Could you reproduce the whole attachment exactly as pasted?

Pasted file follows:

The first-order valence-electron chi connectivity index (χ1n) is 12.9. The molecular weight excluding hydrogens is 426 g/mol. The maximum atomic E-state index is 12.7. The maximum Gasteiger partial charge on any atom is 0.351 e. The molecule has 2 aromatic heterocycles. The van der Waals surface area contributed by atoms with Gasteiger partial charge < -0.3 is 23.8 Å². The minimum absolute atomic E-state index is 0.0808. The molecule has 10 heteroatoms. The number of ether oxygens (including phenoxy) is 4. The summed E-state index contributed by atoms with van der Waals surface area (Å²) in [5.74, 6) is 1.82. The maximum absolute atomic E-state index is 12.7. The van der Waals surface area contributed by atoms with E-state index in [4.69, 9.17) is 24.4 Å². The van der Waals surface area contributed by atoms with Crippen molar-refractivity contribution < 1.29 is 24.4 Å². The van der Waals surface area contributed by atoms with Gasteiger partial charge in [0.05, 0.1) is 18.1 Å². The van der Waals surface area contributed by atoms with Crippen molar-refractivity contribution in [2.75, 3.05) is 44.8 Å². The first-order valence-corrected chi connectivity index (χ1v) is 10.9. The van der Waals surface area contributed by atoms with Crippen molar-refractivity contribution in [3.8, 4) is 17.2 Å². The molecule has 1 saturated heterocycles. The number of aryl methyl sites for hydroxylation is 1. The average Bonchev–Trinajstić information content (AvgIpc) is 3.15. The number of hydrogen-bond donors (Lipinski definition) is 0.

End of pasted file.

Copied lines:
The first-order valence-electron chi connectivity index (χ1n) is 12.9. The molecular weight excluding hydrogens is 426 g/mol. The maximum atomic E-state index is 12.7. The maximum Gasteiger partial charge on any atom is 0.351 e. The molecule has 2 aromatic heterocycles. The van der Waals surface area contributed by atoms with Gasteiger partial charge < -0.3 is 23.8 Å². The minimum absolute atomic E-state index is 0.0808. The molecule has 10 heteroatoms. The number of ether oxygens (including phenoxy) is 4. The summed E-state index contributed by atoms with van der Waals surface area (Å²) in [5.74, 6) is 1.82. The maximum absolute atomic E-state index is 12.7. The van der Waals surface area contributed by atoms with E-state index in [4.69, 9.17) is 24.4 Å². The van der Waals surface area contributed by atoms with Crippen molar-refractivity contribution < 1.29 is 24.4 Å². The van der Waals surface area contributed by atoms with Gasteiger partial charge in [0.05, 0.1) is 18.1 Å². The van der Waals surface area contributed by atoms with Crippen molar-refractivity contribution in [2.75, 3.05) is 44.8 Å². The first-order valence-corrected chi connectivity index (χ1v) is 10.9. The van der Waals surface area contributed by atoms with Crippen molar-refractivity contribution in [3.8, 4) is 17.2 Å². The molecule has 1 saturated heterocycles. The number of aryl methyl sites for hydroxylation is 1. The average Bonchev–Trinajstić information content (AvgIpc) is 3.15. The number of hydrogen-bond donors (Lipinski definition) is 0.